284 The Princess and the Goblin
hold, except a great scar, his leg was perfectl) sound!
Curdie and his mother gazed in each other's eyes, full of wonder, but Irene called out—
"I thought so, Curdie! I was sure it wasn't a dream. I was sure my grandmother had been to see you.—Don't you smell the roses? It was my grandmother healed your leg, and sent you to help me."
" No, Princess Irene," said Curdie; "I wasn't good enough to be allowed to help you: I didn't believe you. Your grandmother took care of you without me."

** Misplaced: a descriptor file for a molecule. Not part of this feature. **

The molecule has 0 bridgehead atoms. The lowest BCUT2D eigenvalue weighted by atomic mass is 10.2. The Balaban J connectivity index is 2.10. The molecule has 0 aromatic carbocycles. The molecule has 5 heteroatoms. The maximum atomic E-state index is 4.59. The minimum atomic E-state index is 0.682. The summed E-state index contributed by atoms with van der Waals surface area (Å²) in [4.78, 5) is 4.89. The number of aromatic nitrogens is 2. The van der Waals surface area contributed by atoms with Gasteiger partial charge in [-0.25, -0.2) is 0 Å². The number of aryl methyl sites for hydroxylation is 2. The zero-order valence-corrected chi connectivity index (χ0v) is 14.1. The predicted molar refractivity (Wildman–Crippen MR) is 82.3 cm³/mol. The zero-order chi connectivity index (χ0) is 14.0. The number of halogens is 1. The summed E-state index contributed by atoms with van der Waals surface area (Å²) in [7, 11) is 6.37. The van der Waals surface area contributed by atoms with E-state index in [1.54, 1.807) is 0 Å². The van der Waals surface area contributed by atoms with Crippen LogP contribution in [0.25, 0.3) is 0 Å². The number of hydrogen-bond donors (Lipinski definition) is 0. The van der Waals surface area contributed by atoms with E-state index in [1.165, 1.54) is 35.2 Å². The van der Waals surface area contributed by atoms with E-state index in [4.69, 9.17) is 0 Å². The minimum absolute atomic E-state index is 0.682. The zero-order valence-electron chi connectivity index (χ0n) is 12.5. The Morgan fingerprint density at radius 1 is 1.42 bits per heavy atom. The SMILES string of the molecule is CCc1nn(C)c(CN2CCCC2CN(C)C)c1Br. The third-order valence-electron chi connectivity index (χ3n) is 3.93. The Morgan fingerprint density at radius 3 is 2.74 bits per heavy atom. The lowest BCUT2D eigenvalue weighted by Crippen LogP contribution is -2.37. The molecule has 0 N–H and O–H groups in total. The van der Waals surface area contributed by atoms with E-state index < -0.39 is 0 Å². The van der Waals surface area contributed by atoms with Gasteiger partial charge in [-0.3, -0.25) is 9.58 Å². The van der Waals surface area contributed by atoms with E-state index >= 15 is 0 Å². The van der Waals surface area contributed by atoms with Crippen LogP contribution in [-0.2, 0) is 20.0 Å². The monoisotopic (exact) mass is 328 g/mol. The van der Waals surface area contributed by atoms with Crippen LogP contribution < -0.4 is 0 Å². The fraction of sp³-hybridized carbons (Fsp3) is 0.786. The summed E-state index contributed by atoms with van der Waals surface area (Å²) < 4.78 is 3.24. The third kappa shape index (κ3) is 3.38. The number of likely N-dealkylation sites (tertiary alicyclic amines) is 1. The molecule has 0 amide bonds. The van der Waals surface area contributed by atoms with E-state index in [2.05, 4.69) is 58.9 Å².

" She sent you to help my people, anyhow. I wish my king-papa would come. I do want so to tell him how good you have been!"
"But," said the mother, "we are forgetting how frightened your people must be.—You must take the princess home at once, Curdie—or at least go and tell them where she is."
"Yes, mother. Only I'm dreadfully hungry. Do let me have some breakfast first. They ought to have listened to me, and then they wouldn't have been taken by surprise as they were."